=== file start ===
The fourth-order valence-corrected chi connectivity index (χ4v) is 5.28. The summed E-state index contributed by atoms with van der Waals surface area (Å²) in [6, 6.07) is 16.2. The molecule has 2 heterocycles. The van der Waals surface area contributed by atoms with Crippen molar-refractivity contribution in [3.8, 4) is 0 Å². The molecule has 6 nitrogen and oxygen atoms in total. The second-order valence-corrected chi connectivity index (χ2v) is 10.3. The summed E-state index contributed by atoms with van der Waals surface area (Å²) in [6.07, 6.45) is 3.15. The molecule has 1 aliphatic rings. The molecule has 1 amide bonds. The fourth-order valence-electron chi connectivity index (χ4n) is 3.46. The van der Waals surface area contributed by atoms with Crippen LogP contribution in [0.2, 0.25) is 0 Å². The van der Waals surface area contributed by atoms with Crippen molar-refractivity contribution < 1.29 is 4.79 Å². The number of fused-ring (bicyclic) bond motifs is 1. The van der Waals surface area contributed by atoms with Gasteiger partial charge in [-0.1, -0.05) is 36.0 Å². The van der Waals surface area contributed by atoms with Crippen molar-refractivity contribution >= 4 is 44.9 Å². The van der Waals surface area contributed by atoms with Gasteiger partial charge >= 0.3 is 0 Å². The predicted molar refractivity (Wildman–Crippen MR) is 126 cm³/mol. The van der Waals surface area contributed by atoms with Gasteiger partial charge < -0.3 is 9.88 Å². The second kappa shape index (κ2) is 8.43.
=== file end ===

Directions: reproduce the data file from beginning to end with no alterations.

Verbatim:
The fourth-order valence-corrected chi connectivity index (χ4v) is 5.28. The summed E-state index contributed by atoms with van der Waals surface area (Å²) in [6, 6.07) is 16.2. The molecule has 2 heterocycles. The van der Waals surface area contributed by atoms with Crippen molar-refractivity contribution in [3.8, 4) is 0 Å². The molecule has 6 nitrogen and oxygen atoms in total. The second-order valence-corrected chi connectivity index (χ2v) is 10.3. The summed E-state index contributed by atoms with van der Waals surface area (Å²) in [6.07, 6.45) is 3.15. The molecule has 1 aliphatic rings. The molecule has 1 amide bonds. The fourth-order valence-electron chi connectivity index (χ4n) is 3.46. The van der Waals surface area contributed by atoms with Crippen LogP contribution in [0.2, 0.25) is 0 Å². The van der Waals surface area contributed by atoms with Crippen molar-refractivity contribution < 1.29 is 4.79 Å². The number of fused-ring (bicyclic) bond motifs is 1. The van der Waals surface area contributed by atoms with Gasteiger partial charge in [-0.1, -0.05) is 36.0 Å². The van der Waals surface area contributed by atoms with Crippen molar-refractivity contribution >= 4 is 44.9 Å². The van der Waals surface area contributed by atoms with Gasteiger partial charge >= 0.3 is 0 Å². The predicted molar refractivity (Wildman–Crippen MR) is 126 cm³/mol. The van der Waals surface area contributed by atoms with Gasteiger partial charge < -0.3 is 9.88 Å². The second kappa shape index (κ2) is 8.43.